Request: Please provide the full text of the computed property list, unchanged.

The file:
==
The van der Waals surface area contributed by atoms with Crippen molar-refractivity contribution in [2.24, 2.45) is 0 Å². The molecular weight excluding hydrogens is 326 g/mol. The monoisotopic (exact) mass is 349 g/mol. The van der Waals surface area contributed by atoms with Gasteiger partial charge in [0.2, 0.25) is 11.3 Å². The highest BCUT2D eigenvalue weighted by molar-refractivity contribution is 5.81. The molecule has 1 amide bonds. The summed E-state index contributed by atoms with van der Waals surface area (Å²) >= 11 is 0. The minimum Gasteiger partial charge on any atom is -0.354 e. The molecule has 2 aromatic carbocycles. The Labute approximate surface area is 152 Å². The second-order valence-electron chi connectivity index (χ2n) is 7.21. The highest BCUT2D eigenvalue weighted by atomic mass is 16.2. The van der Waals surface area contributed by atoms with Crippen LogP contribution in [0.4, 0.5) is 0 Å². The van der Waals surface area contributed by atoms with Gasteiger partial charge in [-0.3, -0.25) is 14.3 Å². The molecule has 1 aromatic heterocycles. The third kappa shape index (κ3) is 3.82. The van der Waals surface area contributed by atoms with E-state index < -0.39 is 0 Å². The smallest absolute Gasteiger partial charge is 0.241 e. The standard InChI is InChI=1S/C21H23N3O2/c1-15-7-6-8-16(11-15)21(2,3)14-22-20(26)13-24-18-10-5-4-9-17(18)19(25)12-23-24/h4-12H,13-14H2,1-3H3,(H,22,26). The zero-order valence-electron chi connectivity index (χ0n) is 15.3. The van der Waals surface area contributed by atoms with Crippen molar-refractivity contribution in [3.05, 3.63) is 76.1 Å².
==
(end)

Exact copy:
The van der Waals surface area contributed by atoms with Crippen molar-refractivity contribution in [2.24, 2.45) is 0 Å². The molecular weight excluding hydrogens is 326 g/mol. The monoisotopic (exact) mass is 349 g/mol. The van der Waals surface area contributed by atoms with Gasteiger partial charge in [0.2, 0.25) is 11.3 Å². The highest BCUT2D eigenvalue weighted by molar-refractivity contribution is 5.81. The molecule has 1 amide bonds. The summed E-state index contributed by atoms with van der Waals surface area (Å²) >= 11 is 0. The minimum Gasteiger partial charge on any atom is -0.354 e. The molecule has 2 aromatic carbocycles. The Labute approximate surface area is 152 Å². The second-order valence-electron chi connectivity index (χ2n) is 7.21. The highest BCUT2D eigenvalue weighted by atomic mass is 16.2. The van der Waals surface area contributed by atoms with Crippen LogP contribution in [0.4, 0.5) is 0 Å². The van der Waals surface area contributed by atoms with Gasteiger partial charge in [-0.3, -0.25) is 14.3 Å². The molecule has 1 aromatic heterocycles. The third kappa shape index (κ3) is 3.82. The van der Waals surface area contributed by atoms with E-state index < -0.39 is 0 Å². The smallest absolute Gasteiger partial charge is 0.241 e. The standard InChI is InChI=1S/C21H23N3O2/c1-15-7-6-8-16(11-15)21(2,3)14-22-20(26)13-24-18-10-5-4-9-17(18)19(25)12-23-24/h4-12H,13-14H2,1-3H3,(H,22,26). The zero-order valence-electron chi connectivity index (χ0n) is 15.3. The van der Waals surface area contributed by atoms with Crippen molar-refractivity contribution in [3.05, 3.63) is 76.1 Å².